Join Natty Newbie as she tries mountain biking for the first time. Four weeks into mountain biking she’s feeling a bit stiff, so signs up for a special class of yoga for cyclists. Enter our fabulous competition to win your own start-up mountain-bike kit worth R19 000.
Before I started this mountain biking lark I was quite supple and pretty disciplined about stretching. I’d spend 30 minutes a day on my exercise bike, pedalling and panting in front of catch-up episodes of Desperate Housewives or Come Dine with Me, then cool off over 15 minutes doing slow stretches, still with one eye on the TV.
Enter the sexy black-and-green Merida and free-spirited cycling in the great wide open. All discipline disappears. Instead of finishing a ride with 15 minutes of stretching, I find myself hosing the muddy bike in the wash bay (previously purpose built for cooling my sweaty horses after a ride and now very handy for two-wheeled steeds). By the time all the kit has been cleaned and packed away, my muscles are cold and my tummy is rumbling for supper. Stretching? No ways.
Yoga guru and the star of the Yoga for Cyclists DVD, Hanli Prinsloo looked horrified when she heard of the regime of this finely untuned athlete. “Stretching is particularly important for cyclists,” she said, steering me toward a yoga mat on the sun deck of the City Bowl branch of CycleLab. “Particularly because when you cycle, you develop muscles for a fixed position. Most cyclists can’t even touch their toes.”
“Hmph!” I grunt self-righteously, “I’ve got one up on them.” But then, after only four weeks in the saddle, I’m not much of a cyclist yet.
Hanli begins the session with toe touching, so I’m right on song there, but as soon as we do anything requiring upper-body strength and muscle control, I collapse in a heap. I’m all legs and no arms.
Some of the positions, such as downward dog, are ridiculously difficult in the beginning, but get easier as muscles warm up. “Downward dog will become a position of rest as you go along,” Hanli says reassuringly. My face is red, my arms ache and my heart thumps in my ears – nothing restful about that. But as I become more supple with the various stretches, downward dog does get easier, to my surprise and relief.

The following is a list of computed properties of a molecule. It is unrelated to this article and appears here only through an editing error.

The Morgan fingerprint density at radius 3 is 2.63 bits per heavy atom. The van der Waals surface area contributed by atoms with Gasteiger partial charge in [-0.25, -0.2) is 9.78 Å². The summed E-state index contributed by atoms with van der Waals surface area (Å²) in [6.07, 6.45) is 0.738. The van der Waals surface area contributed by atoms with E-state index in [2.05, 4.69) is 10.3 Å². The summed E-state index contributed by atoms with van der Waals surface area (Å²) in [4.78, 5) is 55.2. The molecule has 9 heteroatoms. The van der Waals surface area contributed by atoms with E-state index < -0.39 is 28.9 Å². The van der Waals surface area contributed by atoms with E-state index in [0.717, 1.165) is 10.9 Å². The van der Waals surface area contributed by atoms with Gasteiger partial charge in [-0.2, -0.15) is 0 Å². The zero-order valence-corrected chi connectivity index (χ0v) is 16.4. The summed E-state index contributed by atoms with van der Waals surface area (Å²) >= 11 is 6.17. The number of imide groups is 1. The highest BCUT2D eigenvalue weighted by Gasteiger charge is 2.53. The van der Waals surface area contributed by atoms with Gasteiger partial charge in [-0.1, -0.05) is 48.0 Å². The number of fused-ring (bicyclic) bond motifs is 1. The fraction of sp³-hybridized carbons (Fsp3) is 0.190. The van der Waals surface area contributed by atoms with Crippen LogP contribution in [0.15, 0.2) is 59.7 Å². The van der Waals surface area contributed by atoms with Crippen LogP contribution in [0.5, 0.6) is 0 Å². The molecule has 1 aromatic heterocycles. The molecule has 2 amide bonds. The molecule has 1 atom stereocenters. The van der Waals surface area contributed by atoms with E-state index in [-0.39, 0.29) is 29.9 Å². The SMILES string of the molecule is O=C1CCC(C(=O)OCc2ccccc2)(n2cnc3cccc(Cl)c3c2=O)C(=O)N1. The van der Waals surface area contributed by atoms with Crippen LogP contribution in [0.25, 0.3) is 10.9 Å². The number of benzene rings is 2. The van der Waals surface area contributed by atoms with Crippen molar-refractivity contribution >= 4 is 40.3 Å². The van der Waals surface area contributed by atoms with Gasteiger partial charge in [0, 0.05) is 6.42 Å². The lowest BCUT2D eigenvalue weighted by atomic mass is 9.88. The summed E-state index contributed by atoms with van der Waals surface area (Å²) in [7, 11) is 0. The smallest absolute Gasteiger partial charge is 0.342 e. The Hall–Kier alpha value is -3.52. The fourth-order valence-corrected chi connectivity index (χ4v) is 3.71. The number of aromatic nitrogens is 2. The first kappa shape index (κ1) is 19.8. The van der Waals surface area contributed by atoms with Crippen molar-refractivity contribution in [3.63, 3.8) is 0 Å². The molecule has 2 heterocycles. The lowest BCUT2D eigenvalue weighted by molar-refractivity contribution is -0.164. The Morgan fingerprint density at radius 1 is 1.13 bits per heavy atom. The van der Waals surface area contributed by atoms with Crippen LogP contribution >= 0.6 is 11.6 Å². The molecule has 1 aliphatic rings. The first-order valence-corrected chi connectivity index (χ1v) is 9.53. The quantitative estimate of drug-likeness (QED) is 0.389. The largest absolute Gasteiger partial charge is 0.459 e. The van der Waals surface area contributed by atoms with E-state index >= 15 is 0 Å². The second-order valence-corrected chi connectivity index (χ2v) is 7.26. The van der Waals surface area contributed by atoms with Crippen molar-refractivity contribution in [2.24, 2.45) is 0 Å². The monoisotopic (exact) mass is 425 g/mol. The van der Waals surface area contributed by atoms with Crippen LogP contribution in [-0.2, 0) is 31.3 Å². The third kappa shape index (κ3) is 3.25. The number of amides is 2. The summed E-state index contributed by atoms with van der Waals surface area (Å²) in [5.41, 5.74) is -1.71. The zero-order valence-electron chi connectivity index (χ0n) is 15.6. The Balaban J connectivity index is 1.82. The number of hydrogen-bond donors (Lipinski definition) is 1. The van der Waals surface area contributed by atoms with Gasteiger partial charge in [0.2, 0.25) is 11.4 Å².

As the first yoga class, it was fairly torturous and I was kind of wishing it would end from five minutes into it. You’ll see from the photos that Hanli is the picture of serenity, ease and meditation and I look like I’m about to have an embarrassing accident. But there’s a certain challenge in pushing your body beyond its limitations and yoga does that. Like grovelling up the Groenlandberg on the Epic, when it’s over, you’re on a high.
Hanli’s top tip for cyclists
Try to keep your chest open and your shoulders back when on the bike. This keeps you breathing naturally and also helps ensure you’re cycling with a flat back. As soon as you hunch your back you’re prone to neck, shoulder and lower-back fatigue … ache … injury.
While you’re contemplating your navel following the steps on the Yoga for Cyclists DVD (produced by CycleLab and available for R139,95), make a mental note to send in your entries to win a replica of my full kit worth around R22 000, compliments of CycleLab, Ride magazine and Sanlam Reality.
Till next time, pedal on …
Contact CycleLab for a great selection of products in the online store, advice, tours, online race entries and details of the stores round the country.
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WIN Ride, Sanlam Reality and CycleLab are giving one lucky reader the chance to win the full starter kit as described in this blog. All you have to do is follow the series and answer the question below.
Click here to enter the competition. Closing Date is 31 October 2012. The items on the prize equipment list may be exchanged for similar goods of the same or lesser value to cater for individual fit. Click here for the full equipment list for the prize.